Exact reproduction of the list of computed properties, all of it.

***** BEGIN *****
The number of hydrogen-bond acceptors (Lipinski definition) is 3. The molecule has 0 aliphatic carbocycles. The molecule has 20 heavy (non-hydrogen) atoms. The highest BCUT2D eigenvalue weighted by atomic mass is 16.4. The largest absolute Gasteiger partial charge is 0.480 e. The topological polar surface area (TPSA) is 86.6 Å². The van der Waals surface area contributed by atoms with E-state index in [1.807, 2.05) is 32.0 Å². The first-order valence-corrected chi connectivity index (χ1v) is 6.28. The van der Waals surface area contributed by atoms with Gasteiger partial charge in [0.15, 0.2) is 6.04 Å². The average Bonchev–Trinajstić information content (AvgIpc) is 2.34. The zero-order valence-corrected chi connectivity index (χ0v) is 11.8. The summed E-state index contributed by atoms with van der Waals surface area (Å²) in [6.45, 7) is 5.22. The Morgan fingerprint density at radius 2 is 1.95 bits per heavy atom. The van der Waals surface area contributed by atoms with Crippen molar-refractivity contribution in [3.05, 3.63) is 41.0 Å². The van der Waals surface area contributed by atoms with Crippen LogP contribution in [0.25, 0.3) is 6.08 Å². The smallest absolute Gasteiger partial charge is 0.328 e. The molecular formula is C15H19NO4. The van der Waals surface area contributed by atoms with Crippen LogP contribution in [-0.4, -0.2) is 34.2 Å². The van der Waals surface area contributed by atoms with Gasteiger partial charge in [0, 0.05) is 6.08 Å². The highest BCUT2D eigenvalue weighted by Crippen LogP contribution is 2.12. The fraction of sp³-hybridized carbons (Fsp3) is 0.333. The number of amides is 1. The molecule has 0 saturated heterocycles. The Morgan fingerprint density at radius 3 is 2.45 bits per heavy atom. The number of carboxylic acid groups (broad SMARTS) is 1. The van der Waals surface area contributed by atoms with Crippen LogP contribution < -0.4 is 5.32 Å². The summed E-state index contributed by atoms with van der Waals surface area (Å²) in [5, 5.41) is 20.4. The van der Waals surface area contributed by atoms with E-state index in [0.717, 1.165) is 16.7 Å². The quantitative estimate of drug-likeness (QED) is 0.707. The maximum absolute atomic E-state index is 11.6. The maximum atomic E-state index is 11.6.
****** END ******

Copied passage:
The number of hydrogen-bond acceptors (Lipinski definition) is 3. The molecule has 0 aliphatic carbocycles. The molecule has 20 heavy (non-hydrogen) atoms. The highest BCUT2D eigenvalue weighted by atomic mass is 16.4. The largest absolute Gasteiger partial charge is 0.480 e. The topological polar surface area (TPSA) is 86.6 Å². The van der Waals surface area contributed by atoms with E-state index in [1.807, 2.05) is 32.0 Å². The first-order valence-corrected chi connectivity index (χ1v) is 6.28. The van der Waals surface area contributed by atoms with Gasteiger partial charge in [0.15, 0.2) is 6.04 Å². The average Bonchev–Trinajstić information content (AvgIpc) is 2.34. The zero-order valence-corrected chi connectivity index (χ0v) is 11.8. The summed E-state index contributed by atoms with van der Waals surface area (Å²) in [6.45, 7) is 5.22. The Morgan fingerprint density at radius 2 is 1.95 bits per heavy atom. The van der Waals surface area contributed by atoms with Crippen molar-refractivity contribution in [3.05, 3.63) is 41.0 Å². The van der Waals surface area contributed by atoms with Crippen LogP contribution in [0.25, 0.3) is 6.08 Å². The smallest absolute Gasteiger partial charge is 0.328 e. The molecular formula is C15H19NO4. The van der Waals surface area contributed by atoms with Crippen LogP contribution in [-0.4, -0.2) is 34.2 Å². The van der Waals surface area contributed by atoms with Gasteiger partial charge in [0, 0.05) is 6.08 Å². The highest BCUT2D eigenvalue weighted by Crippen LogP contribution is 2.12. The fraction of sp³-hybridized carbons (Fsp3) is 0.333. The number of amides is 1. The molecule has 0 saturated heterocycles. The Morgan fingerprint density at radius 3 is 2.45 bits per heavy atom. The number of carboxylic acid groups (broad SMARTS) is 1. The van der Waals surface area contributed by atoms with Crippen LogP contribution < -0.4 is 5.32 Å². The summed E-state index contributed by atoms with van der Waals surface area (Å²) in [5, 5.41) is 20.4. The van der Waals surface area contributed by atoms with E-state index in [0.717, 1.165) is 16.7 Å². The quantitative estimate of drug-likeness (QED) is 0.707. The maximum absolute atomic E-state index is 11.6. The maximum atomic E-state index is 11.6.